MANAGUA – Central American nations and South Korea expect to sign a free-trade accord by June 30, 2017, representatives of the parties said on Wednesday at the end of the final round of negotiations.
The proposed pact is consistent with the rules of the World Trade Organization, the governments of South Korea, Nicaragua, El Salvador, Guatemala, Honduras, Costa Rica and Panama said in a statement.
“We recognize that the accord will play an important role in the promotion of trade investment even as it improves the existing economic relations between the Central American countries and South Korea,” the parties said in the Declaration of Managua.
South Korea’s minister of Trade, Industry and Energy, Joo Hyung-hwan, who signed the declaration on Seoul’s behalf, said the countries are planning for the agreement to take effect on Jan. 1, 2018.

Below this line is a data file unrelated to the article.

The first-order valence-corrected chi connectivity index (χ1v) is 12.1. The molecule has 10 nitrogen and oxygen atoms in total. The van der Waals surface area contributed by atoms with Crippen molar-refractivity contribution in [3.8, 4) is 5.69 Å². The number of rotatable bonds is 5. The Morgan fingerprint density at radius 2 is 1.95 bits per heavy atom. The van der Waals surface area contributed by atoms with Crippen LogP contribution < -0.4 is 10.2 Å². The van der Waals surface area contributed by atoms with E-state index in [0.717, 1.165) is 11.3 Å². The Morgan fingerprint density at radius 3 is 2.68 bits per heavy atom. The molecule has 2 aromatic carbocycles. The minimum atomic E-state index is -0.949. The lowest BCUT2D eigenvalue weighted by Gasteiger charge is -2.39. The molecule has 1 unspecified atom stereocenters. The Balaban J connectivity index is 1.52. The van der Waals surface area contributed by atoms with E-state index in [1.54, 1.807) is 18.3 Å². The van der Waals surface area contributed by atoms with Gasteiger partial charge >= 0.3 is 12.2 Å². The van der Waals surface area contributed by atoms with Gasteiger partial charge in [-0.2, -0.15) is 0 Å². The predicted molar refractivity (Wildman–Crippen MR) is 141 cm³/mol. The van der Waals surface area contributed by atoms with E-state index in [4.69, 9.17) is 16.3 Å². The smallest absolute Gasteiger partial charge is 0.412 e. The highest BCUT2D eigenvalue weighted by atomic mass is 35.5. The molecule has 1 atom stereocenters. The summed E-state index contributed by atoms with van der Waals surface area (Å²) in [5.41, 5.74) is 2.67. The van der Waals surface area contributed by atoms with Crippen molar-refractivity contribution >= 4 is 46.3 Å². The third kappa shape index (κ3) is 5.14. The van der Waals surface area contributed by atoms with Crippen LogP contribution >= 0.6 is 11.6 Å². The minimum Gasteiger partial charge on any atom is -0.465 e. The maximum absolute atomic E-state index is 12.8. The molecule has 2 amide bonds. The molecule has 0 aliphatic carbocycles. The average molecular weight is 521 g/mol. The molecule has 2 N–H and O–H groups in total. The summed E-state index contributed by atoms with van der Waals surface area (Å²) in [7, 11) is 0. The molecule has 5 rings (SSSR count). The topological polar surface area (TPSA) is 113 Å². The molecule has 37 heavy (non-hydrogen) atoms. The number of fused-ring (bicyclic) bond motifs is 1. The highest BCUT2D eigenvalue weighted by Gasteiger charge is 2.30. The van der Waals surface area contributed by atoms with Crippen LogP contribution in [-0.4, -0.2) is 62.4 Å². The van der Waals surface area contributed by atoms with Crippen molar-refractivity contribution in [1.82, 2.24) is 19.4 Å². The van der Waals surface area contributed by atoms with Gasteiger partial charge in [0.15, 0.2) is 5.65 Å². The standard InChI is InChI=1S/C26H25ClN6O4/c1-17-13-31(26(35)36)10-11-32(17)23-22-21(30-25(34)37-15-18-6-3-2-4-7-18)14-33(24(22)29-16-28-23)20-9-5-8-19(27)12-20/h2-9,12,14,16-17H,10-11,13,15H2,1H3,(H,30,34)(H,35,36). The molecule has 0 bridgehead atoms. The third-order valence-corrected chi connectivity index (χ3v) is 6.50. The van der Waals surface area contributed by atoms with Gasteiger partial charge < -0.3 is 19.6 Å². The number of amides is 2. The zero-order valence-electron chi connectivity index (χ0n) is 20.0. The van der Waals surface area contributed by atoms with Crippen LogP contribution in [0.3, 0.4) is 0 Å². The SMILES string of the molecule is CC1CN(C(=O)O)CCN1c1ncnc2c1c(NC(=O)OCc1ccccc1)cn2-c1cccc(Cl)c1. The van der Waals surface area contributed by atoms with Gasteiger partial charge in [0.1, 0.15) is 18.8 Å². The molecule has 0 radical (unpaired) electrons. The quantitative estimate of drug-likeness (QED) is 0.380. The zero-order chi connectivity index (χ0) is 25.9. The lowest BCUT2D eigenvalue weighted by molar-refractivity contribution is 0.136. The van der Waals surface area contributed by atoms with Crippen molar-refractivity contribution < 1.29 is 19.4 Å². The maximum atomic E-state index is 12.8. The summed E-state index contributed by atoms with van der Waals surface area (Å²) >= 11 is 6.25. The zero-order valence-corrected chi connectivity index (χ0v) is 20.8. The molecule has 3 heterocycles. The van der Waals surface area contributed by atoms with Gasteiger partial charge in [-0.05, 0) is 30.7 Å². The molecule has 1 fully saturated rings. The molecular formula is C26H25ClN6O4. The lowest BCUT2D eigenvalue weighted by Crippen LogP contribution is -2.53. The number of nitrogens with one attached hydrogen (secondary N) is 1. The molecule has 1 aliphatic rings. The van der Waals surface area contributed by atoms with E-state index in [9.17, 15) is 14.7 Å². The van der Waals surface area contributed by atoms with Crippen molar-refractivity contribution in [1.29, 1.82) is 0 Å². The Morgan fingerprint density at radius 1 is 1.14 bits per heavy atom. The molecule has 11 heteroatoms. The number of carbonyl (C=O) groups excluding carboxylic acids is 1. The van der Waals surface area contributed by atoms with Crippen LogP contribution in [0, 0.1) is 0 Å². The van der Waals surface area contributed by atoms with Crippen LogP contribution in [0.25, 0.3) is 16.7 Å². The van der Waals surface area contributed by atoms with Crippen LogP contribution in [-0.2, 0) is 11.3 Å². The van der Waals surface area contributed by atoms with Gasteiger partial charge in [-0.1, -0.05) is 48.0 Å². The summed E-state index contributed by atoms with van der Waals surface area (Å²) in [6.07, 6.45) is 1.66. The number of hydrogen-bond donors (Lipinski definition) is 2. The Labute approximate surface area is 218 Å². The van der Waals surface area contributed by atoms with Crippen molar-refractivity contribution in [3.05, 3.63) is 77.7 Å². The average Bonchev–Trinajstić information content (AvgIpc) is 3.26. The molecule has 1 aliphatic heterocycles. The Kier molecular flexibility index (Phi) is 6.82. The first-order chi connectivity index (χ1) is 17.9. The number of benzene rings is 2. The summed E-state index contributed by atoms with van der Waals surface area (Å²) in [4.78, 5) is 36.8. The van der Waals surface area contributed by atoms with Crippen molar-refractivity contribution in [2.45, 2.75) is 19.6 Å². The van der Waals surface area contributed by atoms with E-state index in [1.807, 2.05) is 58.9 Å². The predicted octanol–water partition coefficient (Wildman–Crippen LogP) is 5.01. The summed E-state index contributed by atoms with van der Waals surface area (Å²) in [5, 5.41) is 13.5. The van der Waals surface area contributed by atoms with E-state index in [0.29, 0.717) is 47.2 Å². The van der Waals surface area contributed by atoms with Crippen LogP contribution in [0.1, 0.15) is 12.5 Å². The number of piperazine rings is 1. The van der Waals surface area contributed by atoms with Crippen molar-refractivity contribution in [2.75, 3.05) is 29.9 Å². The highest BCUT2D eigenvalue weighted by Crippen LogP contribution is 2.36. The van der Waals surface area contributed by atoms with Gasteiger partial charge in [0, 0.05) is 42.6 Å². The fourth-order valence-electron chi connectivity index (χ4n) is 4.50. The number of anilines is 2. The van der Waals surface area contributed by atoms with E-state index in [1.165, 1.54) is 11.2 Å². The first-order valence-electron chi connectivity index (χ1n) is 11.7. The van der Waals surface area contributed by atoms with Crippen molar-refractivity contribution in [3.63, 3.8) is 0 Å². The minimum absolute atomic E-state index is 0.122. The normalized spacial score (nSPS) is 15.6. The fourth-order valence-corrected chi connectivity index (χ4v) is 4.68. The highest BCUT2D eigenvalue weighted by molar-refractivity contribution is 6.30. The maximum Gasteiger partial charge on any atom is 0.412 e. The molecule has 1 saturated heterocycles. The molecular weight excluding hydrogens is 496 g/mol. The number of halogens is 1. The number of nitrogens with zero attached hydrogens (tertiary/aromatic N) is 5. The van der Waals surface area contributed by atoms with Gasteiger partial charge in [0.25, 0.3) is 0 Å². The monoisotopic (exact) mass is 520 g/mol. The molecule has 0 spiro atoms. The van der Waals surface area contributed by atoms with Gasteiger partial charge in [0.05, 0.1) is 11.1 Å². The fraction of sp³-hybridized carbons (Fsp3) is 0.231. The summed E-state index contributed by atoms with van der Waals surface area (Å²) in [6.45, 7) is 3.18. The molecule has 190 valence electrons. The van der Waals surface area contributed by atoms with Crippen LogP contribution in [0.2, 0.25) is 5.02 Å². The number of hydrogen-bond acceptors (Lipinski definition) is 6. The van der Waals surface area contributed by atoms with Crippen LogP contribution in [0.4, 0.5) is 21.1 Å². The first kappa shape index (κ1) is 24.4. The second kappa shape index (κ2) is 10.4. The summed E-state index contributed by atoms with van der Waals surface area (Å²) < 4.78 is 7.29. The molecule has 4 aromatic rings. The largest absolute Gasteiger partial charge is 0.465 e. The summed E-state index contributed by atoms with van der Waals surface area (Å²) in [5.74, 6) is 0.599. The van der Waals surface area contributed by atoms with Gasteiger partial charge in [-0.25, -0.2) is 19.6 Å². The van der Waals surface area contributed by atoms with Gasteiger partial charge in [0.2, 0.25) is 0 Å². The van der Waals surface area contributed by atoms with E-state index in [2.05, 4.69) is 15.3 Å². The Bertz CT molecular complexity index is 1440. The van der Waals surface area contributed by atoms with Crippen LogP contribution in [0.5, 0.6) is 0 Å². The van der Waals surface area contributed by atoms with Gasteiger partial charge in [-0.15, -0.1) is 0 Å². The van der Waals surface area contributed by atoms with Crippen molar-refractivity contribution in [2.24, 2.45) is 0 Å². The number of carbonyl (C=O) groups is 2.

The negotiations began last year.
South Korea, Asia’s fourth-largest economy, has become an important trading partner for Latin America over the past two decades. Seoul has already signed free-trade pacts with Chile and Peru and is expected to conclude a deal with Colombia in the near future.
The volume of trade between Central America and South Korea has increased at an average annual rate of 16 percent during the last 20 years, according to figures from CAF – Development Bank of Latin America.